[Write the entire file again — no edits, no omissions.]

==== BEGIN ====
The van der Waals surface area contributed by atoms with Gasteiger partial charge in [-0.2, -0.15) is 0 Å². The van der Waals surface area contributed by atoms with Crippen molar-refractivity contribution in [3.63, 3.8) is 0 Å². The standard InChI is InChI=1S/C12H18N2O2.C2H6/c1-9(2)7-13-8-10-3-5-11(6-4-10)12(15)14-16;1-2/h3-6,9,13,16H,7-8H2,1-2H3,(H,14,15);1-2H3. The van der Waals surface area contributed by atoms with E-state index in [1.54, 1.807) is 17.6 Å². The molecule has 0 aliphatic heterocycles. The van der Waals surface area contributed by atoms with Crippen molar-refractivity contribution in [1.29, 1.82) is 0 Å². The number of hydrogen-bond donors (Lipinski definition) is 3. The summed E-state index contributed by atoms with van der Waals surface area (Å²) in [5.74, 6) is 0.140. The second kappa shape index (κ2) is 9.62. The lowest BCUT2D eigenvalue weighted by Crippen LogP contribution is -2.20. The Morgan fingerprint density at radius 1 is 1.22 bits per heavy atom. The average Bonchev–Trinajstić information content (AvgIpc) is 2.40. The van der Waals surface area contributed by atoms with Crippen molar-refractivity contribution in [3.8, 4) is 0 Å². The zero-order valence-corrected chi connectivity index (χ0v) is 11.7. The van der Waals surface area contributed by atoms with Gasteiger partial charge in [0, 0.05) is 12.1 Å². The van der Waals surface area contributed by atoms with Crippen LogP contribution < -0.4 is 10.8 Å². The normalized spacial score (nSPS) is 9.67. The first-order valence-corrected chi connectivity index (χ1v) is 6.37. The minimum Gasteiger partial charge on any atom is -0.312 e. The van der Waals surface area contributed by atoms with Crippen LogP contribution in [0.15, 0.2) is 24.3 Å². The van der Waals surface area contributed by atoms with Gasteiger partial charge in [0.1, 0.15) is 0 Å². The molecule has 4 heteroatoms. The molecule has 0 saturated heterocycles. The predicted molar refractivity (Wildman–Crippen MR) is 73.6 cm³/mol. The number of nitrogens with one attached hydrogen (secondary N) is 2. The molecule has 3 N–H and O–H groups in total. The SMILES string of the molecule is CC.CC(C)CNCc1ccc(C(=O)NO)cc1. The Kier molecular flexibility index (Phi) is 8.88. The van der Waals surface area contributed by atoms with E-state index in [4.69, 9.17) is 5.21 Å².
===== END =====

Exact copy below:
The van der Waals surface area contributed by atoms with Gasteiger partial charge in [-0.2, -0.15) is 0 Å². The van der Waals surface area contributed by atoms with Crippen molar-refractivity contribution in [3.63, 3.8) is 0 Å². The standard InChI is InChI=1S/C12H18N2O2.C2H6/c1-9(2)7-13-8-10-3-5-11(6-4-10)12(15)14-16;1-2/h3-6,9,13,16H,7-8H2,1-2H3,(H,14,15);1-2H3. The van der Waals surface area contributed by atoms with E-state index in [1.54, 1.807) is 17.6 Å². The molecule has 0 aliphatic heterocycles. The van der Waals surface area contributed by atoms with Crippen molar-refractivity contribution in [1.29, 1.82) is 0 Å². The number of hydrogen-bond donors (Lipinski definition) is 3. The summed E-state index contributed by atoms with van der Waals surface area (Å²) in [5.74, 6) is 0.140. The second kappa shape index (κ2) is 9.62. The lowest BCUT2D eigenvalue weighted by Crippen LogP contribution is -2.20. The Morgan fingerprint density at radius 1 is 1.22 bits per heavy atom. The average Bonchev–Trinajstić information content (AvgIpc) is 2.40. The van der Waals surface area contributed by atoms with Crippen molar-refractivity contribution in [3.8, 4) is 0 Å². The zero-order valence-corrected chi connectivity index (χ0v) is 11.7. The van der Waals surface area contributed by atoms with Gasteiger partial charge in [0, 0.05) is 12.1 Å². The van der Waals surface area contributed by atoms with Crippen LogP contribution < -0.4 is 10.8 Å². The normalized spacial score (nSPS) is 9.67. The first-order valence-corrected chi connectivity index (χ1v) is 6.37. The minimum Gasteiger partial charge on any atom is -0.312 e. The van der Waals surface area contributed by atoms with Crippen LogP contribution in [0.15, 0.2) is 24.3 Å². The van der Waals surface area contributed by atoms with Gasteiger partial charge in [0.1, 0.15) is 0 Å². The molecule has 4 heteroatoms. The molecule has 0 saturated heterocycles. The predicted molar refractivity (Wildman–Crippen MR) is 73.6 cm³/mol. The number of nitrogens with one attached hydrogen (secondary N) is 2. The molecule has 3 N–H and O–H groups in total. The SMILES string of the molecule is CC.CC(C)CNCc1ccc(C(=O)NO)cc1. The Kier molecular flexibility index (Phi) is 8.88. The van der Waals surface area contributed by atoms with E-state index in [4.69, 9.17) is 5.21 Å².